The world is tough on people who fail. After all, we are taught early on it is best to be a winner. The trophies are shinier; the medals are bigger; and the applause is louder. Making a name for ourselves and working our way to the top is what it’s all about. Right?
Not so fast.
In my almost three decades of leadership experience, I’ve come to realize progress and success comes in many shapes and takes many forms. In fact, I’ve come to the conclusion that one of the most valuable but underestimated leadership lessons we must learn is the ability to “fail forward.”
I first came across the concept of failing forward in a book by leadership expert John Maxwell. He describes failing forward as being able to get back up after you’ve been knocked down, learn from your mistake, and move forward in a better direction. In other words, to fail forward is to learn to see failure as a friend and not a foe. Take the experience of some of history’s most successful people as proof.
Vincent Van Gogh failed as an art dealer, flunked his entrance exam to theology school, and was fired by the church after an ill-fated attempt at missionary work. In fact, during his life, he seldom experienced anything other than failure as an artist. Although a single painting by Van Gogh would fetch in excess of $100 million today, in his lifetime Van Gogh sold only one painting, four months prior to his death. And it sold for less than many of us spend at Starbucks in a week.
Of course, Van Gogh isn’t the only famous person who has failed. Before developing his theory of relativity, Albert Einstein struggled academically. In fact, one headmaster expelled Einstein from school and another teacher predicted that he would never amount to anything. Einstein even managed to fail his entrance exam into college.
Prior to dazzling the world with his sensational athletic skill, Michael Jordan was cut from his sophomore basketball team. Despite earning six championships and accumulating a long list of Most Valuable Player and other honors during his professional career, Jordan still missed over 12,000 shots, lost nearly 400 games, and failed to make more than 25 would-be game-winning baskets.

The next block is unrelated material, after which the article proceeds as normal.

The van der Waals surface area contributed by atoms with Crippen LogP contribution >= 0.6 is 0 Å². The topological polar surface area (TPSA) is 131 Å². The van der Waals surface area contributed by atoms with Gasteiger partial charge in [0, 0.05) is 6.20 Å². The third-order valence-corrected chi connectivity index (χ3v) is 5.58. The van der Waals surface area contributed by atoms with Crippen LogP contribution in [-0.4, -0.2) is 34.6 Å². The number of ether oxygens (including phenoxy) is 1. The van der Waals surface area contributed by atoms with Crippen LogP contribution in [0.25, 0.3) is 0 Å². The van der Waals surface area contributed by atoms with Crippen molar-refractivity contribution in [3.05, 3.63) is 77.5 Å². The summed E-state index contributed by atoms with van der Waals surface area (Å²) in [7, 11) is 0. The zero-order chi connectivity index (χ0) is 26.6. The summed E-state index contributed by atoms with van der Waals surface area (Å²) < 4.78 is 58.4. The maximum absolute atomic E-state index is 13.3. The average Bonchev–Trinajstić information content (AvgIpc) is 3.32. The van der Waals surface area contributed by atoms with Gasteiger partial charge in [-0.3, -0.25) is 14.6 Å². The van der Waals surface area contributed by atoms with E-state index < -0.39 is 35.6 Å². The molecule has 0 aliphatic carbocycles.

Failure didn’t stop Vincent Van Gogh from painting, Albert Einstein from theorizing, or Michael Jordan from playing basketball, but it has paralyzed countless leaders and prevented them from reaching their potential. And failure shouldn’t stop you if you are intent in becoming the leader you are capable of becoming.
So how can you learn to fail forward? I would start by guarding yourself from believing the following mistruths:
Don’t Believe Failure Is Avoidable. It’s Not. You have likely heard the saying, “To err is human, to forgive divine.” That was written by Alexander Pope more than 250 years ago—his words are a reminder that people are prone to making mistakes. Guard yourself from buying into the notion that mistakes and missteps can be avoided. They can’t. Accept that failing is a natural part of pushing your potential and pursuing your dreams.
Don’t Believe Failure is The Enemy. It’s Not. Most people are so afraid of failure they try to avoid it like the plague. But in doing so they fail to recognize it takes adversity to create success. It takes hardship to build endurance. It takes crisis to build character. Musicologist Eloise Ristad emphasizes that, “When we give ourselves permission to fail, we at the same time give ourselves permission to excel.” She’s right. Begin to view failure as less foe and more friend; more opportunity than opponent.
Don’t Believe Failure Is Irreversible. It’s Not. There’s an old saying in Texas that goes: “It doesn’t matter how much milk you spill as long as you don’t lose your cow.” In other words, mistakes are not irreversible. The problems come when you see only the “spilled milk” and not the bigger picture. NBA coach Rick Pitino likes to remind his players, “Failure is good. It’s fertilizer. Everything I’ve learned about coaching I’ve learned from making mistakes.” Failing is simply a natural and necessary part of growing into the best possible version of ourselves.
Don’t Believe Failure Is Optional. It’s Not. According to business professor Lisa Amos of Tulane University, entrepreneurs fail an average of 4 times before they finally succeed. They recognize that three steps forward and two steps back still equals one step forward. Don’t fall into the trap of thinking failure is optional—it’s not. Learn to see your mistakes as stepping stones to success.
At some point, all successful leaders are tempted to believe they are failures. But in spite of that, they persevere. In the face of adversity, shortcomings, and rejection, they hold onto the belief that their dream is still worth pursuing. So much so that they refuse to see failure as fatal. Choosing instead to transform setbacks into comebacks; missteps into next steps; and mistakes into opportunities to start again, only better equipped for the journey ahead.
As John Maxwell reminds us, “the difference between average people and achieving people is their perception of and response to failure.” People who allow failure to define them are prone to make the same mistake over and over. Accept you will make mistakes, but don’t conclude that you’re a failure until you breathe your last breath. Until then, recognize you’re a work in progress and there is still time to turn things around for the better
So take my advice and fail early, fail often and fail forward. You’ll be a better leader and the world will be a better place for it.